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Parquet Courts Concert Review

Parquet Courts
June 1st, 2018
The Granada - Lawrence, KS

Andrew Savage of Parquet Courts
A crowd of rock fans, varied in age and dotted with peculiar characters, gave New York slacker rock philosophers Parquet Courts plenty of room to exercise their incisive wit at a June 1 visit to The Granada. After what was arguably their most dull effort in 2016's "Human Performance," the band bounced back on "Wide Awake!" -- a sleek new album crafted with the help of acclaimed pop producer Danger Mouse. The band's bright, playful use of percussion on several new songs, including the album's title track, gave the show a shot of adrenaline and an added depth that was not present during a sloppier gig nearly three years previous at The Bottleneck.

Despite being the group's most ambitious material yet, many songs from "Wide Awake!" feature the same kind of wordy lyricism and scrappy energy that fans first loved them for. "Almost Had To Start A Fight / In And Out Of Patience" is one of these songs and sounded even more urgent in the live setting. The same punk-adjacent power was felt later on in the set during throwbacks like "Master Of My Craft" and closing number "Light Up Gold II."

As they demonstrated on this night, one of Parquet Courts' greatest strengths is timing; within both their music and their banter. It was clear that the set was winding down when the band eased into "One Man No City," a six-minute endeavor complete with a Velvet Underground-style anti-solo. Quickly after its completion, the song was followed by the defiant gallop of "Content Nausea," quickly snapping fans from the trance they had just induced.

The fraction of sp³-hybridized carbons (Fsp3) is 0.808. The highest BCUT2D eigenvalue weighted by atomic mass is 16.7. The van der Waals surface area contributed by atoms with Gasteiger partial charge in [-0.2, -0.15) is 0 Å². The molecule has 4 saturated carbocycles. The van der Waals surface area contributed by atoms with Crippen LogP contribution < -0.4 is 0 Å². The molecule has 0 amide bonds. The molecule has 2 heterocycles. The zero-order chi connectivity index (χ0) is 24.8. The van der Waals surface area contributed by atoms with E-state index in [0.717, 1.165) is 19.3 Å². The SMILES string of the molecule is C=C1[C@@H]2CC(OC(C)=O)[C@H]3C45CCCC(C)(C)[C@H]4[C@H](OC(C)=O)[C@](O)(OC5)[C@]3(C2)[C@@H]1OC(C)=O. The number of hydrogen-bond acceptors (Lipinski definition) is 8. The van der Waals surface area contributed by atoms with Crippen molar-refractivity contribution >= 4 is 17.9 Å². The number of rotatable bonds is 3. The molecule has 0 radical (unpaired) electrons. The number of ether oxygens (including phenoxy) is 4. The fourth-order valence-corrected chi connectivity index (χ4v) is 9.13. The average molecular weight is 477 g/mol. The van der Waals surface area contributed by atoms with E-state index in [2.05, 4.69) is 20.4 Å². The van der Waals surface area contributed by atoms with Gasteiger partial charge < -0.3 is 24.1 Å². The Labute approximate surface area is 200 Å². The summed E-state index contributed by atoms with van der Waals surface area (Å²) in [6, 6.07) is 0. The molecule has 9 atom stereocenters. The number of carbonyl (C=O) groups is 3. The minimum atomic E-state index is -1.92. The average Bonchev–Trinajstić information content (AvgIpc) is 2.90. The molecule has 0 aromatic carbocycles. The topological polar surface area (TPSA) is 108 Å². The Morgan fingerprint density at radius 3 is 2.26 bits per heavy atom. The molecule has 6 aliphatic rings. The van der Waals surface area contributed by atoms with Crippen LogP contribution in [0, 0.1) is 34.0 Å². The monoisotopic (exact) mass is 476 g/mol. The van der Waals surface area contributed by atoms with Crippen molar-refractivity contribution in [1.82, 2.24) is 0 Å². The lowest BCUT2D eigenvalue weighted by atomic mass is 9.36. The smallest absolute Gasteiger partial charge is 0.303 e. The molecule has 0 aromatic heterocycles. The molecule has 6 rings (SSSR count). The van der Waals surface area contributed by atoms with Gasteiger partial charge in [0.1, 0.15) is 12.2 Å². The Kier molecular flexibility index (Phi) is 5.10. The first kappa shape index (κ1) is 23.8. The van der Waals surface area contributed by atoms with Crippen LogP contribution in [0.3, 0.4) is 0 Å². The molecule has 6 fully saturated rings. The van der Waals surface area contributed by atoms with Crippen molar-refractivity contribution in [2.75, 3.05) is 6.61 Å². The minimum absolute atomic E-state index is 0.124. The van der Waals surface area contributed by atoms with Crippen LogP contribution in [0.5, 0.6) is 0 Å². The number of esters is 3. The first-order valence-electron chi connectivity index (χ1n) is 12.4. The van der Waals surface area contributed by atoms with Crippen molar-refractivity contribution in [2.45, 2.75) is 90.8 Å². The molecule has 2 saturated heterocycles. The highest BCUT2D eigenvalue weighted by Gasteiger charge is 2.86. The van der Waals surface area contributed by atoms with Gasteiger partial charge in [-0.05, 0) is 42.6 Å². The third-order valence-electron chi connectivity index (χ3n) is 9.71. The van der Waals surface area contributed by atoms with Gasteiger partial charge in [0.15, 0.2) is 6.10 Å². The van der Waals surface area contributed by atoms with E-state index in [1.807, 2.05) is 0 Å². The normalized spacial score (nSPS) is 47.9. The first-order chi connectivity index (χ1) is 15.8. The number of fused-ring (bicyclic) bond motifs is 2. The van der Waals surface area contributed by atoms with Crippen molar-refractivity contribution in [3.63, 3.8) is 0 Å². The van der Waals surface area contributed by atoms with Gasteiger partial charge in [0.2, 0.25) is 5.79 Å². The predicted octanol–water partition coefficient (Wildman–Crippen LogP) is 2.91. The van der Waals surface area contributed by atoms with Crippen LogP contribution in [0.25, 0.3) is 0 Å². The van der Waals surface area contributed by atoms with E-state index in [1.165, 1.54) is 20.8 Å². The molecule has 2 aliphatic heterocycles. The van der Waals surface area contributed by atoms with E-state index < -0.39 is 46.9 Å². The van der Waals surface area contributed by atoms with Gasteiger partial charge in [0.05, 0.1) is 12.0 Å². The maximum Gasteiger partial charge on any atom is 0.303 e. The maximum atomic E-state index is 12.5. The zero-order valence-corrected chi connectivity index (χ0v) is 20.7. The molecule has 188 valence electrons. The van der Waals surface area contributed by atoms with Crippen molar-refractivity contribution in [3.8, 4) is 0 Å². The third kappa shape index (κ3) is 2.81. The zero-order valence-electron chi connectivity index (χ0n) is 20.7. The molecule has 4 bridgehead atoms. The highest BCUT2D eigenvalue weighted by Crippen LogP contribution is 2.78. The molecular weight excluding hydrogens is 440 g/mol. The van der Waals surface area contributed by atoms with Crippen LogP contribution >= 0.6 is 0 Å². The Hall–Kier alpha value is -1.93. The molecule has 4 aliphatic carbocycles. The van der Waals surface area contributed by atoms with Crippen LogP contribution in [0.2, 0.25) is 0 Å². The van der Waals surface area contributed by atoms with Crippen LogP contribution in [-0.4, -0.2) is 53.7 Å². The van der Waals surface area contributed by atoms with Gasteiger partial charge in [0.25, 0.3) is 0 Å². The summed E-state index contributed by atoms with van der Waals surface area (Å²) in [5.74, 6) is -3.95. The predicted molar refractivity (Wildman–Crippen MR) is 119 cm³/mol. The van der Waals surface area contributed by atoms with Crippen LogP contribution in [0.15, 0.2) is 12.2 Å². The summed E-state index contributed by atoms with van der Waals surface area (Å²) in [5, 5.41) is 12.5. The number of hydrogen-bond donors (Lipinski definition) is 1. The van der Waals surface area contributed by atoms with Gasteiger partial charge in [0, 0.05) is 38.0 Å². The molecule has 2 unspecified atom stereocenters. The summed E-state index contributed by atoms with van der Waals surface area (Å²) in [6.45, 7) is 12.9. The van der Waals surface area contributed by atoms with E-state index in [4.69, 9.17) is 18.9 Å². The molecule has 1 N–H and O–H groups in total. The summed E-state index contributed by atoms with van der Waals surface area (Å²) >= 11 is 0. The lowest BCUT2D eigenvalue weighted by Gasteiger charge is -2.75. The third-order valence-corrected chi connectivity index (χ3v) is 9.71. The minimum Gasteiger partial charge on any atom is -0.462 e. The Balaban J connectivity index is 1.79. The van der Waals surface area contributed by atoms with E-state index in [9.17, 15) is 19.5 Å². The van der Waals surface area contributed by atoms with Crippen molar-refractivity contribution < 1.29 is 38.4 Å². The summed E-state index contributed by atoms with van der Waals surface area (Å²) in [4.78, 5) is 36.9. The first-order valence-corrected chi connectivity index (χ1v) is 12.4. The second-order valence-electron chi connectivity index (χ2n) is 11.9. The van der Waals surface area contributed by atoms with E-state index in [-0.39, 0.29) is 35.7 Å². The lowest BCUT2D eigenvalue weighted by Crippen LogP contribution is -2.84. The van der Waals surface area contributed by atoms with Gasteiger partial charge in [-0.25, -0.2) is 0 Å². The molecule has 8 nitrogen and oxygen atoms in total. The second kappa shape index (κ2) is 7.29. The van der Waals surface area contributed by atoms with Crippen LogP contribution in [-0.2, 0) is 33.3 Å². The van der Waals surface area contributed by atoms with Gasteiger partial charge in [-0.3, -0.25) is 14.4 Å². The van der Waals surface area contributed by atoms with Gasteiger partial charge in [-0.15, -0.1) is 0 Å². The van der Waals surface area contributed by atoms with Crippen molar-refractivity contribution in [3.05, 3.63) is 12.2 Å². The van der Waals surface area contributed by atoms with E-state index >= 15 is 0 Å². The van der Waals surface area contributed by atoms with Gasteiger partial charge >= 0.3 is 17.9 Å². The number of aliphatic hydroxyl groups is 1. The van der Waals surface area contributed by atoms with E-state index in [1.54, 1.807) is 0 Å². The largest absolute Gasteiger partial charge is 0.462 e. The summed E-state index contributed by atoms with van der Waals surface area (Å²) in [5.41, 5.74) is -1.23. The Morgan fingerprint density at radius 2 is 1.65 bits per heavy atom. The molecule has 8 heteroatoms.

Members of the band also spent nearly 15 minutes of their 90-minute set conversing with the crowd. While they came in contact with several unusual and inebriated individuals, the most notable series of exchanges were with one enthusiastic fan whose name they misheard, but then continued to refer to as "Integrity," often shouting his nickname and searching for him after songs.

Goat Girl never quite hit a stride during their opening set, but the London band's quiet psychedelia and occasional use of honky-tonk grooves were undeniably charming and intriguing.

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